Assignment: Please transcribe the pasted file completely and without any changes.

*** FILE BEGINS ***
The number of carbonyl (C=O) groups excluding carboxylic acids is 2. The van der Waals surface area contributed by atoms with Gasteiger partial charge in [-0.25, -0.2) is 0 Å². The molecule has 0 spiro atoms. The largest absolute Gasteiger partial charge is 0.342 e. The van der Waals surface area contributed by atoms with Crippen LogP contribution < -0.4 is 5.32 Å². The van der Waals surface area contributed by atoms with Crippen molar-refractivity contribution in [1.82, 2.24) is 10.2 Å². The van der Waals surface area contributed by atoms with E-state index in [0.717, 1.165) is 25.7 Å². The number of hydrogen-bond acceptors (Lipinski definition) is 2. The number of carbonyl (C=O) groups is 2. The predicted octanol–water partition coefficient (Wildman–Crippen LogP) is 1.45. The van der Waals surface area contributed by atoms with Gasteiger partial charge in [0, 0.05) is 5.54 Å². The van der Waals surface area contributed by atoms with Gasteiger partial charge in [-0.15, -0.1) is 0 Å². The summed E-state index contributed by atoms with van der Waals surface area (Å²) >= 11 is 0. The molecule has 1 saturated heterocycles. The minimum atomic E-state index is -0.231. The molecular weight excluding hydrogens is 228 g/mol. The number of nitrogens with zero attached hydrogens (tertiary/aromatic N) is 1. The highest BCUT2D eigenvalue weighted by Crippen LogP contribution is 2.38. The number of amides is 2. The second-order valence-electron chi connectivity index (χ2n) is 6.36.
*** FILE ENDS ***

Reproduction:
The number of carbonyl (C=O) groups excluding carboxylic acids is 2. The van der Waals surface area contributed by atoms with Gasteiger partial charge in [-0.25, -0.2) is 0 Å². The molecule has 0 spiro atoms. The largest absolute Gasteiger partial charge is 0.342 e. The van der Waals surface area contributed by atoms with Crippen LogP contribution < -0.4 is 5.32 Å². The van der Waals surface area contributed by atoms with Crippen molar-refractivity contribution in [1.82, 2.24) is 10.2 Å². The van der Waals surface area contributed by atoms with E-state index in [0.717, 1.165) is 25.7 Å². The number of hydrogen-bond acceptors (Lipinski definition) is 2. The number of carbonyl (C=O) groups is 2. The predicted octanol–water partition coefficient (Wildman–Crippen LogP) is 1.45. The van der Waals surface area contributed by atoms with Gasteiger partial charge in [0, 0.05) is 5.54 Å². The van der Waals surface area contributed by atoms with Gasteiger partial charge in [-0.15, -0.1) is 0 Å². The summed E-state index contributed by atoms with van der Waals surface area (Å²) >= 11 is 0. The molecule has 1 saturated heterocycles. The minimum atomic E-state index is -0.231. The molecular weight excluding hydrogens is 228 g/mol. The number of nitrogens with zero attached hydrogens (tertiary/aromatic N) is 1. The highest BCUT2D eigenvalue weighted by Crippen LogP contribution is 2.38. The number of amides is 2. The second-order valence-electron chi connectivity index (χ2n) is 6.36.